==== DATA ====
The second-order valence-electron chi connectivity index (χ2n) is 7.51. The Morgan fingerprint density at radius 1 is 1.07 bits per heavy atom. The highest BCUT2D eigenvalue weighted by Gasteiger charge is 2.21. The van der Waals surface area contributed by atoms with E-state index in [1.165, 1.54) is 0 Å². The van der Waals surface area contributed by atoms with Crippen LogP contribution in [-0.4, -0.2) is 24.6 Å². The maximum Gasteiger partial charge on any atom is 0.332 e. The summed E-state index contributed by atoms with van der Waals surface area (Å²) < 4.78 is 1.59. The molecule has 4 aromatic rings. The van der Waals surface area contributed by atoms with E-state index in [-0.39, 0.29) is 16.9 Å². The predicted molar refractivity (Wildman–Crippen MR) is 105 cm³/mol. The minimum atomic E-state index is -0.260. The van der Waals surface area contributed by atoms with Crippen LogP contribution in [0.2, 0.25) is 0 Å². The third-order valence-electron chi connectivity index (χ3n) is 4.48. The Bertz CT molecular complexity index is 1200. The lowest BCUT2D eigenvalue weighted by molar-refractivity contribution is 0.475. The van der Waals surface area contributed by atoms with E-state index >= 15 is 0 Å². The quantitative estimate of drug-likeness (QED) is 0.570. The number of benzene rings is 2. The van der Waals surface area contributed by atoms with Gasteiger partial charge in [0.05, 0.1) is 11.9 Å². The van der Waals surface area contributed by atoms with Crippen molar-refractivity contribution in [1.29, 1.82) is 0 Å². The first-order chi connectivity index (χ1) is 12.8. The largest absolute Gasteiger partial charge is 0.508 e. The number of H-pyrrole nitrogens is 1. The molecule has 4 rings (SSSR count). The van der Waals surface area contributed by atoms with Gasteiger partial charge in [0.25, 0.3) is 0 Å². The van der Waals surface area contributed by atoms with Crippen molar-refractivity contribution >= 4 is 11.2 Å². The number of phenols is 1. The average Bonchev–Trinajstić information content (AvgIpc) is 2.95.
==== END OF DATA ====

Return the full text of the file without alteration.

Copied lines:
The second-order valence-electron chi connectivity index (χ2n) is 7.51. The Morgan fingerprint density at radius 1 is 1.07 bits per heavy atom. The highest BCUT2D eigenvalue weighted by Gasteiger charge is 2.21. The van der Waals surface area contributed by atoms with E-state index in [1.165, 1.54) is 0 Å². The van der Waals surface area contributed by atoms with Crippen LogP contribution in [-0.4, -0.2) is 24.6 Å². The maximum Gasteiger partial charge on any atom is 0.332 e. The summed E-state index contributed by atoms with van der Waals surface area (Å²) < 4.78 is 1.59. The molecule has 4 aromatic rings. The van der Waals surface area contributed by atoms with E-state index in [-0.39, 0.29) is 16.9 Å². The predicted molar refractivity (Wildman–Crippen MR) is 105 cm³/mol. The minimum atomic E-state index is -0.260. The van der Waals surface area contributed by atoms with Crippen LogP contribution in [0.2, 0.25) is 0 Å². The third-order valence-electron chi connectivity index (χ3n) is 4.48. The Bertz CT molecular complexity index is 1200. The lowest BCUT2D eigenvalue weighted by molar-refractivity contribution is 0.475. The van der Waals surface area contributed by atoms with E-state index >= 15 is 0 Å². The quantitative estimate of drug-likeness (QED) is 0.570. The number of benzene rings is 2. The van der Waals surface area contributed by atoms with Gasteiger partial charge in [0.05, 0.1) is 11.9 Å². The van der Waals surface area contributed by atoms with Crippen molar-refractivity contribution in [1.29, 1.82) is 0 Å². The first-order chi connectivity index (χ1) is 12.8. The largest absolute Gasteiger partial charge is 0.508 e. The number of H-pyrrole nitrogens is 1. The molecule has 4 rings (SSSR count). The van der Waals surface area contributed by atoms with Gasteiger partial charge in [0.25, 0.3) is 0 Å². The van der Waals surface area contributed by atoms with Crippen molar-refractivity contribution >= 4 is 11.2 Å². The number of phenols is 1. The average Bonchev–Trinajstić information content (AvgIpc) is 2.95.